Keywords

Aluminum, nanoaluminum, PFA, mechanical activation

Research Abstract

Aluminum inclusions have been widely used to increase the specific impulse of solid rocket propellant. However, issues arise with the addition of aluminum in the form of agglomeration, which can cause kinetic and thermal losses (i.e., two-phase flow losses) through the nozzle, which can reduce motor performance by as much as 10%. Reduction of agglomerate size may reduce the effect of two-phase flow losses. Polytetrafluoroethylene (PTFE or TeflonTM) inclusions into aluminum via mechanical activation (MA, milling) have been shown to produce a smaller coarse agglomerate size due to microexplosion of the composite particles at the propellant surface. Perflouroalkoxy (PFA) is a chemically similar to PTFE, and has yet to be investigated in metal combustion. Additionally, nanoscale aluminum (nAl) can be synthesized in situ within PFA. Using in situnAl-PFA yields both a bottom-up and top-down approach when mechanically activated with aluminum, which may further modify the combustion properties. To support this prediction, PFA powders (with and without in situ nAl)­ were combined with aluminum via MA, systematically varying the Al/PFA mixture ratio (70/30 and 90/10 wt.% Al/PFA) and milling time (30 and 45 minutes). The resulting thermal behavior of the various milled powders was investigated via butane torch ignition and differential scanning calorimetry. The various MA Al/PFA powders appeared to burn well, comparable to equivalent MA Al/PTFE powders. However, the in situ nAl-PFA inclusions did not appear to have a significant effect on the combustion properties at these low heating rates. Future work should study these materials at higher heating rates (e.g., solid propellant, laser ignition) in order to fully see the effect of in situ nAl-PFA.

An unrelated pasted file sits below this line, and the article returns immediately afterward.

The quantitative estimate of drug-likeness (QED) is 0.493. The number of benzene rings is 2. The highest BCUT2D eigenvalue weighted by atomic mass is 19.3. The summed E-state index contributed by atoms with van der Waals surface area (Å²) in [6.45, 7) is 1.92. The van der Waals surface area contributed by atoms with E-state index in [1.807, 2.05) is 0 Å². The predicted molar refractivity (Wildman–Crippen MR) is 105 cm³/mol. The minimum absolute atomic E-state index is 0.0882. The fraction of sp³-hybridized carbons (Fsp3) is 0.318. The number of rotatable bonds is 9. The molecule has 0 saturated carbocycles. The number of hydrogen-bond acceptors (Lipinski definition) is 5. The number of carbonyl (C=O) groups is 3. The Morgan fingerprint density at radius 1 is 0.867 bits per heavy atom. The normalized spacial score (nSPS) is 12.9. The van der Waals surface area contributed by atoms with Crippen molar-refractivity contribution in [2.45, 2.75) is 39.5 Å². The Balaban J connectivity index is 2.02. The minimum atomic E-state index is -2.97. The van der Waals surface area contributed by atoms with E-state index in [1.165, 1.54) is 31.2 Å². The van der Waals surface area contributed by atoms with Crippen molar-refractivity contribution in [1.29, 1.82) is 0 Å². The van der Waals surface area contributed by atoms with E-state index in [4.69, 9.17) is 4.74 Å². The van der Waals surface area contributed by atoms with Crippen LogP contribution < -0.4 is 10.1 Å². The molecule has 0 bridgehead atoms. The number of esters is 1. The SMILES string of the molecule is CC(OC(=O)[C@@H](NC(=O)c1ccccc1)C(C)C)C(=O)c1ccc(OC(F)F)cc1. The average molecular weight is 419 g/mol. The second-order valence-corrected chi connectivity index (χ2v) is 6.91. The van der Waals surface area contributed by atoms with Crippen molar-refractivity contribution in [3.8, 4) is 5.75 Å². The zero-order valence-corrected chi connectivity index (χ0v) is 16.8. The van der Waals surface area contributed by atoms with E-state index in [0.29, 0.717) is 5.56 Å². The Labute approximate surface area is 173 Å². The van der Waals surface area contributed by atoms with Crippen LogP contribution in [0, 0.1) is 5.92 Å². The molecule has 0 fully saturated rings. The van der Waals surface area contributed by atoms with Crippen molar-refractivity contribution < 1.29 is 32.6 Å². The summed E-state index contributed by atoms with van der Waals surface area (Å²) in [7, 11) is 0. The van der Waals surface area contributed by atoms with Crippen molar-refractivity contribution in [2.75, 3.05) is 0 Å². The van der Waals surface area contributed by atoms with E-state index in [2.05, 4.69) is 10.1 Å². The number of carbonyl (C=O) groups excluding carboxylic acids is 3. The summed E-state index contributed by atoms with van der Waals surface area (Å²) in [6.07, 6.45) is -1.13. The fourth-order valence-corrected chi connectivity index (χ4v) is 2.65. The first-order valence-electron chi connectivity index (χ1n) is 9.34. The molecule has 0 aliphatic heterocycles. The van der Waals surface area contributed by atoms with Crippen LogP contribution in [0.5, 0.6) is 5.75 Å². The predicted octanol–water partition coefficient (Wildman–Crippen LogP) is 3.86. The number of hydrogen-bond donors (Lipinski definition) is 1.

Session Track

Combustion and Propulsion

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Aug 6th, 12:00 AM

Altered Combustion Characteristics of Aluminum Fuels through Low-Level Fluoropolymer Inclusions with and without in situ Nanoaluminum.

Aluminum inclusions have been widely used to increase the specific impulse of solid rocket propellant. However, issues arise with the addition of aluminum in the form of agglomeration, which can cause kinetic and thermal losses (i.e., two-phase flow losses) through the nozzle, which can reduce motor performance by as much as 10%. Reduction of agglomerate size may reduce the effect of two-phase flow losses. Polytetrafluoroethylene (PTFE or TeflonTM) inclusions into aluminum via mechanical activation (MA, milling) have been shown to produce a smaller coarse agglomerate size due to microexplosion of the composite particles at the propellant surface. Perflouroalkoxy (PFA) is a chemically similar to PTFE, and has yet to be investigated in metal combustion. Additionally, nanoscale aluminum (nAl) can be synthesized in situ within PFA. Using in situnAl-PFA yields both a bottom-up and top-down approach when mechanically activated with aluminum, which may further modify the combustion properties. To support this prediction, PFA powders (with and without in situ nAl)­ were combined with aluminum via MA, systematically varying the Al/PFA mixture ratio (70/30 and 90/10 wt.% Al/PFA) and milling time (30 and 45 minutes). The resulting thermal behavior of the various milled powders was investigated via butane torch ignition and differential scanning calorimetry. The various MA Al/PFA powders appeared to burn well, comparable to equivalent MA Al/PTFE powders. However, the in situ nAl-PFA inclusions did not appear to have a significant effect on the combustion properties at these low heating rates. Future work should study these materials at higher heating rates (e.g., solid propellant, laser ignition) in order to fully see the effect of in situ nAl-PFA.